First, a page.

Fascinating Roman Antiquity in the Jerash Ruins of Jordan

JerashIn the first century BC, the ancient city of Jerash came under Roman rule and became one of the ten great cities of the Roman Decapolis. Today, it’s considered one of the best-preserved Roman cities outside of Italy. For anyone interested in history, architecture, and archeology, Jerash is a fascinating site you should not miss when visiting Jordan.

In antiquity, the city was known as Gerasa. It was founded by Alexander the Great (c. 356-323BC) although the fertile region has been inhabited by humans for over 6,500 years. During Roman rule (63BC-749AD), it was a prosperous, urban city with impressive Greco-Roman architecture located on the eastern frontier of the empire. But in 749AD, an earthquake destroyed most of the ancient city and its notable buildings. The ruins lay buried for over 1,000 years until a German researcher, Ulrich Jasper, discovered them in 1806.

JerashExcavation and restoration of the ruins have slowly, yet consistently gone on since 1925. Aiding those efforts is the fact that when many of the stones were quarried 2,000 years ago, they were numbered according to architectural plans before being transported to the building site. Those markings make the rebuilding puzzle much easier.

Jerash Ruins – Vestiges of a Great Roman City


Hadrian’s Gate is really huge – about 36 feet tall!

Entering from the south, a visitors’ first view of Jerash is an enormous triple archway known as Hadrian’s Arch. It was built in 129AD to honor the Emperor Hadrian’s visit. The large central arch was for the chariots while pedestrians used the smaller archways – one for noblemen and the other for commoners.


Don’t miss the live chariot races at the Hippodrome.

The Hippodrome is a Roman stadium where chariot races and gladiator events took place. It could hold 15,000 people and is the smaller of the two Jerash arenas. Travel Maestro tip: Don’t miss the Roman Army and Chariot Experience (RACE). 24 costumed legionnaires demonstrate their battle formations then engage in ferocious (mock) gladiator combat. The finale is a very real race of two-horse chariots seven laps around the Hippodrome. (No show Tue. or Sun.)


The Oval Forum was an active gathering place 2,000 years ago.

The Oval Forum is a magnificent public plaza paved in limestone and surrounded with Ionic columns. I could close my eyes and imagine this huge plaza buzzing with ancient Roman merchants, shoppers, and noblemen going about their daily life!


Just think of the thousands of souls who used this street over the centuries.

The Cardo Maximus was a grand colonnaded street that ran 800 meters through the city, bearing witness to a once flourishing civilization. The imposing columns were ornate Corinthian style and the Agora (shops) lined both sides of the wide street. Incredibly, a 2,000-year-old underground sewage system ran beneath the street and drained rainwater from the surface. Deep grooves worn into the ancient cobblestones attest to hundreds of years of chariot and wagon traffic.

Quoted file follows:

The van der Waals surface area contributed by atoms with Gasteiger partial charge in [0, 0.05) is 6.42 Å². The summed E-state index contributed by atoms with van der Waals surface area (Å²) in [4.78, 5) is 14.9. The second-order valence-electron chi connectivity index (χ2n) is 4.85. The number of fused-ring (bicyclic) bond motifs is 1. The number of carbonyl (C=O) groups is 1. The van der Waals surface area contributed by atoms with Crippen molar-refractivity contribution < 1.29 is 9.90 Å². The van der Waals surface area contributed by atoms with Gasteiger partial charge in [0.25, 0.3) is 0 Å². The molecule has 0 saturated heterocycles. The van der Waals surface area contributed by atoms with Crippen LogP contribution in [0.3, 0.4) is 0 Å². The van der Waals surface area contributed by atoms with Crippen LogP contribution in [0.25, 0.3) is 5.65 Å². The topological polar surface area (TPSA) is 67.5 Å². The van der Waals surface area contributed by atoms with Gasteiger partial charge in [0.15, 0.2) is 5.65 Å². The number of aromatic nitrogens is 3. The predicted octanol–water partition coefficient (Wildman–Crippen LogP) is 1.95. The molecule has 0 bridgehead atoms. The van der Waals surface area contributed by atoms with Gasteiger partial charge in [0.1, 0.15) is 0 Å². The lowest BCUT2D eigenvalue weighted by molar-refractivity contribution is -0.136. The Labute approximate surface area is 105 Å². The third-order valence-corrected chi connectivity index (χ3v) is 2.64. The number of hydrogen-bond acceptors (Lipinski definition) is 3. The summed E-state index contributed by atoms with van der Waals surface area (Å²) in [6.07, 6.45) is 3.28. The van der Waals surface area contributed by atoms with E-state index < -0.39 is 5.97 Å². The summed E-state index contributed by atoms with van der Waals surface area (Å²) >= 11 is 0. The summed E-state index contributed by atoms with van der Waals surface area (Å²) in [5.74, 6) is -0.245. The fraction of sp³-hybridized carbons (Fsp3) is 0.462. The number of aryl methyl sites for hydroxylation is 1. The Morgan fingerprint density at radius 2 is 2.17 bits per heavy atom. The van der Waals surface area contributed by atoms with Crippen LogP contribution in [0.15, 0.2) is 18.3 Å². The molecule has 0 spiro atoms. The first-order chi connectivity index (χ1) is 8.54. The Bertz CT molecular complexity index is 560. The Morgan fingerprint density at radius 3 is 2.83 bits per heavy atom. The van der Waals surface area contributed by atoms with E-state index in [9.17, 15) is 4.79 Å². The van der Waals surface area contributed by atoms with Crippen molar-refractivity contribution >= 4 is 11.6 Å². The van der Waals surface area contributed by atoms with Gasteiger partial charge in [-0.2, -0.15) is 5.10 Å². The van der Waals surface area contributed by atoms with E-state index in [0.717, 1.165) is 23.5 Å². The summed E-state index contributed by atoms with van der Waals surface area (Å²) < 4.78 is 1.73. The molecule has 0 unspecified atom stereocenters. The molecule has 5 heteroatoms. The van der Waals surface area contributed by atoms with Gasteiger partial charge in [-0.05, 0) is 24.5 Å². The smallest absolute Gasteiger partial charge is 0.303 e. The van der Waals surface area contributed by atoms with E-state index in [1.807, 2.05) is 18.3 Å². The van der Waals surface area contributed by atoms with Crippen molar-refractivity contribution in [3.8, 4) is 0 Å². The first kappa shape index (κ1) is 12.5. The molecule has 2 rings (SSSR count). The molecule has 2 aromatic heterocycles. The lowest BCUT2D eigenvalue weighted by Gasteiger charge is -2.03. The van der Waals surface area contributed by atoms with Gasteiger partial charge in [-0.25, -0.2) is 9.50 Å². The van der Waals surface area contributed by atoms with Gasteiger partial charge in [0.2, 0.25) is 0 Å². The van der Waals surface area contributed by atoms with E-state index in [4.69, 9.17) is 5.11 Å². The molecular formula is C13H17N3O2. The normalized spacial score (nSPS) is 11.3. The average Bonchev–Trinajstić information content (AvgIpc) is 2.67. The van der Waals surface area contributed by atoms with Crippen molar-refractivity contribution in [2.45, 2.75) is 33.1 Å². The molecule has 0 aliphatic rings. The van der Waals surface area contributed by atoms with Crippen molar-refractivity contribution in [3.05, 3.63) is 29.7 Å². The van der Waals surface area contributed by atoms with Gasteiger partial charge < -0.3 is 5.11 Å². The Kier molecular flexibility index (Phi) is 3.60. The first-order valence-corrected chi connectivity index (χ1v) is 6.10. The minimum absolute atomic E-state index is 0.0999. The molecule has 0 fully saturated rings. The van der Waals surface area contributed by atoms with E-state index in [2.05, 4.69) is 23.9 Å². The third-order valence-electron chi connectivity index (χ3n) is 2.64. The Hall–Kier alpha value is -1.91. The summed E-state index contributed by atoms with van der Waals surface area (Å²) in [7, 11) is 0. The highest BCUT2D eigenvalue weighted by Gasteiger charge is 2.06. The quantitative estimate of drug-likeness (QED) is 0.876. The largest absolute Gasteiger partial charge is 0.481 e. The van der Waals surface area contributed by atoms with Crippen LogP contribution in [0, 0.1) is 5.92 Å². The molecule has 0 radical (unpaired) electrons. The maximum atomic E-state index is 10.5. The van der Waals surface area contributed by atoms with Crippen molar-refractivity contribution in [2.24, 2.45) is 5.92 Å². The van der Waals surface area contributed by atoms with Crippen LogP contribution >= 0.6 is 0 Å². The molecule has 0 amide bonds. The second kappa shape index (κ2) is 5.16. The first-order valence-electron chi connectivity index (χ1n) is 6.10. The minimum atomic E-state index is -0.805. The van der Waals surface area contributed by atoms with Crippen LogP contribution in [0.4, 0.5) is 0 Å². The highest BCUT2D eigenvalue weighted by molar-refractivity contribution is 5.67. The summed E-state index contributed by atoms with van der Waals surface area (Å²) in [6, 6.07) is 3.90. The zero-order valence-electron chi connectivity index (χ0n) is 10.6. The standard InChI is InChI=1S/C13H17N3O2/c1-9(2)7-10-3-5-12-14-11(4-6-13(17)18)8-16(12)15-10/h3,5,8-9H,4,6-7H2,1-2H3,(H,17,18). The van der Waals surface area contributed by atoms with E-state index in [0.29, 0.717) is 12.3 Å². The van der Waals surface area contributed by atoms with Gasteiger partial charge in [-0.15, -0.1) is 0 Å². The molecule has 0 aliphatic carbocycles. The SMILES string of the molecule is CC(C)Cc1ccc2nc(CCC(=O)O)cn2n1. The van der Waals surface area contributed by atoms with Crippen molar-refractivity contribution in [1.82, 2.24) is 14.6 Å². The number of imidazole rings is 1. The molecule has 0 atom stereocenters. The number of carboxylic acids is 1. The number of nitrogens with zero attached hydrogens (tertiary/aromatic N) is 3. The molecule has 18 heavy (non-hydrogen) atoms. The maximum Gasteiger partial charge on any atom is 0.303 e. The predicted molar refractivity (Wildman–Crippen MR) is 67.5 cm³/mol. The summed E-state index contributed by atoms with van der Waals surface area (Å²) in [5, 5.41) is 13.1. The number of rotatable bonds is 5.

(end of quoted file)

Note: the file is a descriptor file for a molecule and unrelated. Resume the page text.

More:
The Nymphaeum was a magnificent fountain that served the community.

Along the Cardo, the Nymphaeum was an ornate public fountain dedicated to the Nymphs. Public fountains were a gathering place and water source for Jerash residents. Its two-story embellishments include carved lions’ heads that spouted water into basins at the sidewalk level.


This ancient amphitheater has remarkable acoustics.

The South Theater seats more than 3,000 spectators on steep stone seats. It was built in the first century AD and is still used today for the annual Jerash Festival of Culture and Arts. Travel Maestro tip: The acoustics are so remarkable that a speaker can speak in a normal voice from the center of the orchestra floor and be heard by the entire amphitheater. Try it!


The Temple of Artemis was dismantled before the earthquake to build churches.

The Temple of Artemis was dedicated to the patron goddess of Jerash. The small temple’s columns remain, but the marble slabs and shrine from the interior were dismantled in 386 to build churches. Travel Maestro tip: There are more than a dozen church ruins in Jerash, some with mosaics still intact. The masterwork mosaics on the floor of the Church of St. Cosmos and St. Damian are the most impressive in Jerash.

Visiting the Ruins

Jerash lies only a short drive north of Jordan’s capital, Amman. It’s an intriguing historic site that is definitely a must-see in Jordan. The ruins cover a large area, but you can easily walk the whole site in a half day tour. Travel Maestro tip: The summer months can be brutally hot. Wear a hat and take water. To avoid the extreme heat, visit in mid-spring or fall.

To find out more about Jordan and to plan your own visit, contact the vacation experts at Covington.

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